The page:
HELLO and welcome back to my monthly column with The Argus.

It was great to read the feedback and comments from the January edition.

This September, Churchill Square celebrates 21 years of being an undercover scheme.

Looking back over the last two decades, its remarkable how much has changed at the centre.

From a retail perspective, the landscape today is almost unrecognisable from what it was in 1998.

Looking at its original store directory is incredible and feels like a real trip back in time.

Since the late 90s, there have been many well-known British brands who dominated the British retail market space that now feel like something of a distant memory.

Woolworths, BHS, JJB Sports and Comet are names many young people today wouldn’t recognise some of those names if you asked them!

Gone are the days where traditional department stores were a focus of our shopping experience.

From a nostalgic point of view, some of us may even miss these names and stores.

However, I feel that what has taken their place in our shopping centres and high streets is more exciting than ever before.

Brands from around the world are now every day fixtures on an average shopping trip up and down the country.

H&M (Sweden), Zara and Pull & Bear (Spain), Urban Outfitters, Victoria’s Secret and Hollister (all USA), and more have become firm favourites.

They stand shoulder to shoulder with the best in British retailing including Next, Boots, Debenhams and HMV, offering customers a more international feel.

As well as fashions and styles from all corners of the globe, it also gives different ways of doing things and alternative perspectives.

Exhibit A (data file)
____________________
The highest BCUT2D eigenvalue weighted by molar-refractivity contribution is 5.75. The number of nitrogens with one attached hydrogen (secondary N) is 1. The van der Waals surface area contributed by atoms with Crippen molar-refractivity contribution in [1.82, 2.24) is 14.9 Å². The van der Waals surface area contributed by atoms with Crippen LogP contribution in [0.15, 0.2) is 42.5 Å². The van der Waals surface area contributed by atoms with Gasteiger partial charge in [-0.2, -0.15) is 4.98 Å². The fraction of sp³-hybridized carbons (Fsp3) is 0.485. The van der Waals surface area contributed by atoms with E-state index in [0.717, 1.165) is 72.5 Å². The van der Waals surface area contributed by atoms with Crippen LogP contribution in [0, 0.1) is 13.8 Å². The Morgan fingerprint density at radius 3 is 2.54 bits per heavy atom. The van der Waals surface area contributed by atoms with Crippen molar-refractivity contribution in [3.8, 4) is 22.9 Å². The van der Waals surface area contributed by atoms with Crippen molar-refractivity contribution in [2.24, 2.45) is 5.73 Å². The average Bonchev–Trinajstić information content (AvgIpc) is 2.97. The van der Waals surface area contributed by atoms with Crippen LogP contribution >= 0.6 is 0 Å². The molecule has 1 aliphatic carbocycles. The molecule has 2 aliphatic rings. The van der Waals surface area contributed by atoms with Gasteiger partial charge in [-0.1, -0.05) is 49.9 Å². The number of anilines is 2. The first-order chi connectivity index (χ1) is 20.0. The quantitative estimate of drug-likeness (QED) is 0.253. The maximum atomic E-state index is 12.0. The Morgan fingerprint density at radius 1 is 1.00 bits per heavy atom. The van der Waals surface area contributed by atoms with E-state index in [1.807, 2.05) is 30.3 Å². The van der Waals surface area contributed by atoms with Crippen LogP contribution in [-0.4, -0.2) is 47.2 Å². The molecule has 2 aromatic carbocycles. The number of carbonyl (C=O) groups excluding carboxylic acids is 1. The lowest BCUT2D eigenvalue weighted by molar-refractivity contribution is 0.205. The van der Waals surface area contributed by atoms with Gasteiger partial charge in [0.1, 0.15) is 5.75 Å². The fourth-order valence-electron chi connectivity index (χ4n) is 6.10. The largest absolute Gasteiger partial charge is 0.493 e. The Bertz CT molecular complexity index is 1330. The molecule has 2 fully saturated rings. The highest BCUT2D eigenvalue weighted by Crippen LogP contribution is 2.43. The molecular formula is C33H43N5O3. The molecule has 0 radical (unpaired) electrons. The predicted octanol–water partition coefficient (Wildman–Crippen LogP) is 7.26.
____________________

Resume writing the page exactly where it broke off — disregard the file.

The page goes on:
European stores in particular bring with them a much quicker product turnaround, with the lifespan of clothing in certain stores being ten or 11 weeks, compared to the four seasons model that we have been accustomed to previously.

That adaptation has been the key to the success of many retailers, as it allows them to be more flexible and agile.

This model means that summer clothing can still be available into September and October to cater for an Indian summer, and winter coats, hats, scarves and boots are still in-store into April to allow for longer winters - as we have done in recent years.

This agile and adaptable way of doing things has encouraged British brands to be different in their approach, and many are taking the lessons learnt from the continent and putting them in action and being successful in doing so.

This means that for you, the shopper, the experience of making purchases is improving all of the time.

As with every big change there are some problems that need to be addressed.

Less time for products sitting on the shelf, and sizing based on that company’s home market – can both lead to wastage.

However, I have faith that as time goes on companies are only going to get better at the way they adapt and manage this from an environmental standpoint.

From my perspective, a global shopping experience all in one place is a good thing.

For customers it means now, more options than ever before are at your fingertips and for retailers there is the need to constantly innovate.

This can only be a positive for the future of British retail.